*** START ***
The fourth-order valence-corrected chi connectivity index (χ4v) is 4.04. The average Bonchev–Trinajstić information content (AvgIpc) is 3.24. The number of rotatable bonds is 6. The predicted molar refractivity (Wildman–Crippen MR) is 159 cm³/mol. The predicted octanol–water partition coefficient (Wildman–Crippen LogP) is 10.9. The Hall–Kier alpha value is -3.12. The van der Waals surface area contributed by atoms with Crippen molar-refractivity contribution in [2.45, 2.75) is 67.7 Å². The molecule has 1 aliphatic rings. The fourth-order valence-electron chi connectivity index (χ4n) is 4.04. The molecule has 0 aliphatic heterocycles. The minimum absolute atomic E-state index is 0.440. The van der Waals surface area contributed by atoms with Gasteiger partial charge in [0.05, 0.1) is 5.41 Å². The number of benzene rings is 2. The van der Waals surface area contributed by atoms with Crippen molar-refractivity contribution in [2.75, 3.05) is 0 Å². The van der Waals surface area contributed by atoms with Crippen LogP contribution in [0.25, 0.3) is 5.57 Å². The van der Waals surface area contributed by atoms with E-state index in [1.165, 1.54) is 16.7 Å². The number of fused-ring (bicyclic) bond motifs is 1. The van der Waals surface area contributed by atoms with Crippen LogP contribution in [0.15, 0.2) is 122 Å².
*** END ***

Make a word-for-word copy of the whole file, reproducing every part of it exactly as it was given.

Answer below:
The fourth-order valence-corrected chi connectivity index (χ4v) is 4.04. The average Bonchev–Trinajstić information content (AvgIpc) is 3.24. The number of rotatable bonds is 6. The predicted molar refractivity (Wildman–Crippen MR) is 159 cm³/mol. The predicted octanol–water partition coefficient (Wildman–Crippen LogP) is 10.9. The Hall–Kier alpha value is -3.12. The van der Waals surface area contributed by atoms with Crippen molar-refractivity contribution in [2.45, 2.75) is 67.7 Å². The molecule has 1 aliphatic rings. The fourth-order valence-electron chi connectivity index (χ4n) is 4.04. The molecule has 0 aliphatic heterocycles. The minimum absolute atomic E-state index is 0.440. The van der Waals surface area contributed by atoms with Gasteiger partial charge in [0.05, 0.1) is 5.41 Å². The number of benzene rings is 2. The van der Waals surface area contributed by atoms with Crippen molar-refractivity contribution in [2.75, 3.05) is 0 Å². The van der Waals surface area contributed by atoms with Crippen LogP contribution in [0.25, 0.3) is 5.57 Å². The van der Waals surface area contributed by atoms with E-state index in [1.165, 1.54) is 16.7 Å². The number of fused-ring (bicyclic) bond motifs is 1. The van der Waals surface area contributed by atoms with Crippen LogP contribution in [0.15, 0.2) is 122 Å².